The Trump administration’s decision to keep arming the Saudis is unconscionable

ExxonMobil Chairman and CEO Rex Tillerson addresses the third annual Washington Ideas Forum at the Newseum in Washington, Thursday Oct. 6, 2011. The Atlantic, the Aspen Institute, and the Newseum presented the third Annual Washington Ideas Forum, which drew together more than 60 policy makers, business leaders, and top journalists for a series of conversations and in-depth interviews about the direction of the country. (AP Photo/Manuel Balce Ceneta)

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Last October, the world woke up to news of a bombing in Yemen that can only be described as a massacre. Acting on information from Yemeni sources that proved to be inaccurate, a Saudi combat aircraft struck a funeral tent full of civilians who were paying respects to the father of their interior minister. More than 140 people were killed, and 600 were injured in the double-tap strike. Human Rights Watch called it a war crime; the Saudis called it a targeting error.

The Obama administration, which had been providing the Saudis with mid-air refueling and munitions in their campaign against an Iran-linked rebel group called the Houthis, saw the funeral attack as a blatant breach of international human rights and humanitarian law that couldn’t be glossed over with a simple condemnation. The White House decided to halt a $350 million package of smart bombs to the Saudis, a message that was aimed to warn Riyadh that they needed to shape up in how they fought the war.

That small deterrent is now being removed by Trump’s State Department. The Washington Post reports that Secretary of State Rex Tillerson has signed off on the very weapons package that the Obama administration suspended.

The Trump administration hasn’t explained its position save for a few comments on background that the Saudis are an important backstop against Iranian adventurism in the region and are therefore worthy of American support. True enough. Pouring more weapons into Yemen, however, isn’t the way to express our friendship.

RELATED: Rand Paul on Yemen: Are U.S. interventions doing more harm than good? Are we actually any safer?

From a moral and humanitarian perspective, Tillerson’s reversal of the prior administration’s suspension is bound to result in more civilian casualties. Amnesty International, Human Rights Watch, the U.N. High Commissioner for Human Rights and the U.N. Security Council’s own sanctions committee have documented extensive violations of the rules of war by all combatants in the conflict. But the vast majority of the civilian casualties have been perpetuated by Riyadh’s bombing campaign.

The airstrike on the funeral tent in Sanaa may have been an anomaly as far as the death toll is concerned, but it certainly wasn’t an isolated mistake by a military coalition that takes the laws of war seriously. The Saudis have hit schools, hospitals, bakeries, funerals, weddings and residential areas using weapons like cluster bombs that much of the international community has banned. The Saudis, of course, wouldn’t be able to sustain a bombing campaign were it not for the steady supply of munitions that the United States and the United Kingdom have offered over the last two years. That fact alone makes the U.S. complicit in the crimes that are occurring and an active belligerent in a civil war that Washington would be wise to stay away from.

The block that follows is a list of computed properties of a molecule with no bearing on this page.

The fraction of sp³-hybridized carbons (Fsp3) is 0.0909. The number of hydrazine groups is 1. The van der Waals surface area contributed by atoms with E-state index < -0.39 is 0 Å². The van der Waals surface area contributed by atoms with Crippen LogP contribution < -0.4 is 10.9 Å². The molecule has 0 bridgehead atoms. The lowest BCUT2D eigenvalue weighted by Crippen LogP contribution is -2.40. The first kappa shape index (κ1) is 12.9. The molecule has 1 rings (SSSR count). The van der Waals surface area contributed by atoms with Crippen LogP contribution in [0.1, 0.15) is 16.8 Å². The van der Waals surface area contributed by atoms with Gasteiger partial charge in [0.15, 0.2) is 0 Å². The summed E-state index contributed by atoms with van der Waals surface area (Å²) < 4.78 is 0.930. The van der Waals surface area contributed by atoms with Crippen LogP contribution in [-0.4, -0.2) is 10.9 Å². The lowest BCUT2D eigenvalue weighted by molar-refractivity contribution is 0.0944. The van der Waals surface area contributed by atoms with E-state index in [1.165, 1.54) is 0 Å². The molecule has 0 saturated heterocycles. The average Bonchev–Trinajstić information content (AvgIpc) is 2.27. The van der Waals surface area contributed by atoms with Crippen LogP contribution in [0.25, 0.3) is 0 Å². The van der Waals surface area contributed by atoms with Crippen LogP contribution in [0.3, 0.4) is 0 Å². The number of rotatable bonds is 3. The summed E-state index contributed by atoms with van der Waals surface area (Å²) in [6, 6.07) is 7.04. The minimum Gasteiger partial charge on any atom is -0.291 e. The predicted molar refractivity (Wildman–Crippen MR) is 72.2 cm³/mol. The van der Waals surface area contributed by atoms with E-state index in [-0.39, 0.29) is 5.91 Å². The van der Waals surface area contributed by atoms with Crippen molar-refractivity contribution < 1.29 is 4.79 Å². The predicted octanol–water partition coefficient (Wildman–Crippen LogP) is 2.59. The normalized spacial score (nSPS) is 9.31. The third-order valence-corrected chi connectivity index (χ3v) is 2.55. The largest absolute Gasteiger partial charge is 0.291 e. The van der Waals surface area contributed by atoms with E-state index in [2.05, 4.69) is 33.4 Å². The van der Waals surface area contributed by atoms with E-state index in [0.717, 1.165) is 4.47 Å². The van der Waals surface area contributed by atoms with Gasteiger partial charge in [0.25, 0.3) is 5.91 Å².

RELATED: President Trump is amping up Barack Obama’s worst Middle East war

American policy in Yemen is simple: prod the Houthis and the exiled Yemeni government into comprehensive political negotiations. Hopefully, those talks will then produce an interim unity government where all of the country’s major stakeholders play a part before presidential and parliamentary elections are held. It’s ultimately the only way that the war, entering its third year this month, can end without eliminating what little Yemen has left. Resuming the delivery of U.S. munitions to one side of the war undermines that objective and sends a signal to the Yemeni government that they need not worry about pulling their weight during U.N.-sponsored talks.

Trump campaigned on extricating the United States from conflicts that don’t serve our national interests. He should fulfill that pledge and overrule Tillerson’s approval of the weapons shipment. A country whose people have had to weather so much humanitarian turmoil shouldn’t have to deal with more bombs flying above their heads. And in the unfortunate case that they do, the U.S. shouldn’t have any part in it.

What do you think?

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